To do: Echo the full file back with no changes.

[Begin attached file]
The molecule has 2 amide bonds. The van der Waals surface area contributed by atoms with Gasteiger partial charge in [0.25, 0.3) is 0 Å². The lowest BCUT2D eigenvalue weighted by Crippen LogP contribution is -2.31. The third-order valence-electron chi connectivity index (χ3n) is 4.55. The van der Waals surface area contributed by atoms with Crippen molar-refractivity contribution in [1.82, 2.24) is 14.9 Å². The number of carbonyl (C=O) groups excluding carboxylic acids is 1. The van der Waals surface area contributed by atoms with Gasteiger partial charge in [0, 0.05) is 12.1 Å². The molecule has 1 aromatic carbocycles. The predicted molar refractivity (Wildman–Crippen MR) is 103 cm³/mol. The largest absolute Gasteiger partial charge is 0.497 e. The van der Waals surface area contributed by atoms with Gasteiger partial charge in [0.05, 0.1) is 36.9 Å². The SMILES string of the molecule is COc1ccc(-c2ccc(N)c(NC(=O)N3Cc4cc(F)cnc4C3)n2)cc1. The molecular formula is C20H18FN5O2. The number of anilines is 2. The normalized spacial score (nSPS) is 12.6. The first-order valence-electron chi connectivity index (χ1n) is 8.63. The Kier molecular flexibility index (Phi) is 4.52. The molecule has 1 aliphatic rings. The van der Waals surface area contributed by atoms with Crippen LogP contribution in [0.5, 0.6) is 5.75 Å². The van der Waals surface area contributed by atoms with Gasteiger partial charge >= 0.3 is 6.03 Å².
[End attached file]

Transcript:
The molecule has 2 amide bonds. The van der Waals surface area contributed by atoms with Gasteiger partial charge in [0.25, 0.3) is 0 Å². The lowest BCUT2D eigenvalue weighted by Crippen LogP contribution is -2.31. The third-order valence-electron chi connectivity index (χ3n) is 4.55. The van der Waals surface area contributed by atoms with Crippen molar-refractivity contribution in [1.82, 2.24) is 14.9 Å². The number of carbonyl (C=O) groups excluding carboxylic acids is 1. The van der Waals surface area contributed by atoms with Gasteiger partial charge in [0, 0.05) is 12.1 Å². The molecule has 1 aromatic carbocycles. The predicted molar refractivity (Wildman–Crippen MR) is 103 cm³/mol. The largest absolute Gasteiger partial charge is 0.497 e. The van der Waals surface area contributed by atoms with Gasteiger partial charge in [0.05, 0.1) is 36.9 Å². The SMILES string of the molecule is COc1ccc(-c2ccc(N)c(NC(=O)N3Cc4cc(F)cnc4C3)n2)cc1. The molecular formula is C20H18FN5O2. The number of anilines is 2. The normalized spacial score (nSPS) is 12.6. The first-order valence-electron chi connectivity index (χ1n) is 8.63. The Kier molecular flexibility index (Phi) is 4.52. The molecule has 1 aliphatic rings. The van der Waals surface area contributed by atoms with Crippen LogP contribution in [0.5, 0.6) is 5.75 Å². The van der Waals surface area contributed by atoms with Gasteiger partial charge >= 0.3 is 6.03 Å².